Long-Simmering Soup at Wattana Panich – Gastro Obscura

Discover Long-Simmering Soup at Wattana Panich in : At a Bangkok bistro, one pot of beef stew has been cooking non-stop for more than 45 years.

Source: Long-Simmering Soup at Wattana Panich – Gastro Obscura

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Barbecue station

Barbecue station

At Tony Ringtail’s 2011 Memorial Day barbecue in West Windsor, NJ.

This setup has everything. Grills, prep tables, coolers, hot pots, ingredients, salsa made on the spot, burgers, grilled veggies, grilled pineapple, shiny utensils and pans, a good arrangement… THIS is a barbecue.

Coyoty makes a pepperoni and blueberry pizza.

Pepperoni and blueberry pizza

If it works for pineapple…

…it doesn’t necessarily work for blueberries. There’s nothing bad about it, but blueberries just don’t hold up as well as pineapple as a topping. Their flavor’s not as strong and they might as well not be there. Maybe they don’t have the sharp acidity that makes pineapple stand out.

I don’t know how they are all facing the same direction. I just tossed them randomly. My strange luck again.

The recipe was simple: Preheat oven to 500° F., oil the pan with avocado oil, spread out the dough, lay the sauce, sprinkle with ground black pepper and green chili flakes, cover with shredded mozzarella, lay the pepperoni, cover with more mozzarella, lay the blueberries, and bake for 10 minutes.

Coyoty makes roasted blackened salmon and pearl onions.


This is one of the tastiest things I’ve cooked. Wild Alaskan sockeye salmon filet, frozen pearl onions, and truffle oil from Trader Joe’s, with Chef Prudhomme’s blackened redfish seasoning.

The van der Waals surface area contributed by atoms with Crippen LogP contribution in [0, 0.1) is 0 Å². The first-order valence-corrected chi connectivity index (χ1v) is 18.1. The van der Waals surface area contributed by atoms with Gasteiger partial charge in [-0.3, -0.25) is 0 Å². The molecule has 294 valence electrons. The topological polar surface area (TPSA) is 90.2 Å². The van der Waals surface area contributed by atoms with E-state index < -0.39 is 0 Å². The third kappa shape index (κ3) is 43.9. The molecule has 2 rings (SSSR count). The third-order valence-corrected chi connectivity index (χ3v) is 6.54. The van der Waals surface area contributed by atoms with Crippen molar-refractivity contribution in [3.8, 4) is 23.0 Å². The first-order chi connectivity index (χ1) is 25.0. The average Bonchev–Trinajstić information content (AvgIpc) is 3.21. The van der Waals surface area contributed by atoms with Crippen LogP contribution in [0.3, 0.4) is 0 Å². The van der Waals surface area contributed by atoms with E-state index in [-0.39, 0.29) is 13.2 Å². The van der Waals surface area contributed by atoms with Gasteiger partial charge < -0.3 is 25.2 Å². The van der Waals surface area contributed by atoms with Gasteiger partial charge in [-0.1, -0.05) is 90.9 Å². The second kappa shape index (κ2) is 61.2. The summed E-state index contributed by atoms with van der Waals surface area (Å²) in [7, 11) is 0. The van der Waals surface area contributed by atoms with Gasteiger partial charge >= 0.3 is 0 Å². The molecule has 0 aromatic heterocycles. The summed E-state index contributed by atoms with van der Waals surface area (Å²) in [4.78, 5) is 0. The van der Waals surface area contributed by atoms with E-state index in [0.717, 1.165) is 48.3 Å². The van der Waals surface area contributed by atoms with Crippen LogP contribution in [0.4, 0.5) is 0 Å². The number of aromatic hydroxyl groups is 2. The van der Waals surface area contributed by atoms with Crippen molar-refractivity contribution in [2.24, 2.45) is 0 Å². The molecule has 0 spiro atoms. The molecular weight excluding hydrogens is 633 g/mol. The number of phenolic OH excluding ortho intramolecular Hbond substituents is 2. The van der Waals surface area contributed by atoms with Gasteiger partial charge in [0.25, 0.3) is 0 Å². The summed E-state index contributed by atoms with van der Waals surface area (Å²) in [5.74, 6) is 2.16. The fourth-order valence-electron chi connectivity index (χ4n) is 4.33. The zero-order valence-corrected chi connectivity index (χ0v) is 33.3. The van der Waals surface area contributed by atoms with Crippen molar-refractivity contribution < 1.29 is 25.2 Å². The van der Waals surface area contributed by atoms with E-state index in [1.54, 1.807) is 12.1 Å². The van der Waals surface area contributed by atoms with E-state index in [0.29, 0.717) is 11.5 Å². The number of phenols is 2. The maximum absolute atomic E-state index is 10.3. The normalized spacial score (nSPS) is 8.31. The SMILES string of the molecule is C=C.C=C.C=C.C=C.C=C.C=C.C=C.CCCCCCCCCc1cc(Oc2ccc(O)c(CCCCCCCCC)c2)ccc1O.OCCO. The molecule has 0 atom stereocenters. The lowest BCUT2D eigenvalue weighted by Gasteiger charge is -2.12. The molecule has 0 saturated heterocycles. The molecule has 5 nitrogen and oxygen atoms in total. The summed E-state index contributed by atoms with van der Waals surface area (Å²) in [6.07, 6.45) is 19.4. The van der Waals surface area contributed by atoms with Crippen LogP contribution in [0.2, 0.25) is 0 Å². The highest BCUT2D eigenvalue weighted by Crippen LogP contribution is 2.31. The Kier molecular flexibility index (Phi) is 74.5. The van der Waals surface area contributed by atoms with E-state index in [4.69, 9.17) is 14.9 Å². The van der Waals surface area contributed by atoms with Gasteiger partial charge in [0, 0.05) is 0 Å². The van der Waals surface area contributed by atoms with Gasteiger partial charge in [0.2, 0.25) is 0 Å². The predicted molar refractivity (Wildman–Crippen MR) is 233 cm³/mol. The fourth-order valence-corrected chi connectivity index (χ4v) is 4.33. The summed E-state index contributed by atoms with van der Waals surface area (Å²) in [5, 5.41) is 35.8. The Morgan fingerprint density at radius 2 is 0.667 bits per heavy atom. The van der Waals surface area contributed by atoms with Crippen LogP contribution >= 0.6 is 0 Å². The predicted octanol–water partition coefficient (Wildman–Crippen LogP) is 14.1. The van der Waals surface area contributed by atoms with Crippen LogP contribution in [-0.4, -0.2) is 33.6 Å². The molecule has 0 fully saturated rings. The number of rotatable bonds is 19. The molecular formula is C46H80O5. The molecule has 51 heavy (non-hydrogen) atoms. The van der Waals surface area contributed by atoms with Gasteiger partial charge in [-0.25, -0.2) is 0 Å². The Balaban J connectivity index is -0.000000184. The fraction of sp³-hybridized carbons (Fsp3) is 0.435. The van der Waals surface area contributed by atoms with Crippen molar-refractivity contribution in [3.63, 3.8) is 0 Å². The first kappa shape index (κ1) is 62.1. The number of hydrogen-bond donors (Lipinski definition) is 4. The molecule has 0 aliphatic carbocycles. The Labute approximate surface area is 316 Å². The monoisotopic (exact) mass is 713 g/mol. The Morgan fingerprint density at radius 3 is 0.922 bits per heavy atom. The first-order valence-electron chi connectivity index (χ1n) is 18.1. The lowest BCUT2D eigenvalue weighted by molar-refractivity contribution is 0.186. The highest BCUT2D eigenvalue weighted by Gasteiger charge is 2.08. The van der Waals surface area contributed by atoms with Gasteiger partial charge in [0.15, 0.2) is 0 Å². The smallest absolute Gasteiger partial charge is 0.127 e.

I laid the filet skin-down on a large foil sheet, drizzled it with truffle oil, covered it with the seasoning, covered it with onions, covered the onions with the seasoning, sealed the foil, and roasted it for 15 minutes at 500 degrees F.

From the first onion, it was heaven. The onions picked up the flavor of the salmon, and vice-versa, in a good way. It would have been great without the seasoning, but the seasoning made it greater. I think the truffle oil made it the greatest. The fish was moist, flaky, and perfectly cooked. I’m making it again tomorrow.

Coyoty makes trashy brown rice with turkey gravy and spicy salami spread.

Sometimes I eat out of a trash can. (Others may call it a multicooker.) If I have things sitting around in the refrigerator that I want to get rid of, but don’t want to just throw it away, I throw it in the trash can with some rice and cook it on the rice’s setting. (Unless it’s something I can have for breakfast, then I use oatmeal instead.) In this case, it turned out really good.

I had 1.5 cups of leftover Trader Joe’s turkey gravy and 3 oz. (half a package) of Trader Joe’s Nduja (a spicy salami spread), threw it in with a cup of Trader Joe’s brown rice, and pressure cooked it for 25 minutes. The result tasted very much like good Cajun dirty rice and beans, but without the beans.

Coyoty makes a green chili cheddar scrambled egg souffle.


I’m not sure if it can be called an actual souffle, but it puffed up like one.

I scrambled two eggs with half-and-half, green chili flakes, Trader Joe’s Every Day Seasoning, and cheddar cheese, and baked it for 15 minutes at 400 degrees in a small Lodge cast iron melting pot. I got a nicely browned puffy omelet with a crispy crust on the bottom. The green chili flakes were the best part. I’ll be making more of these.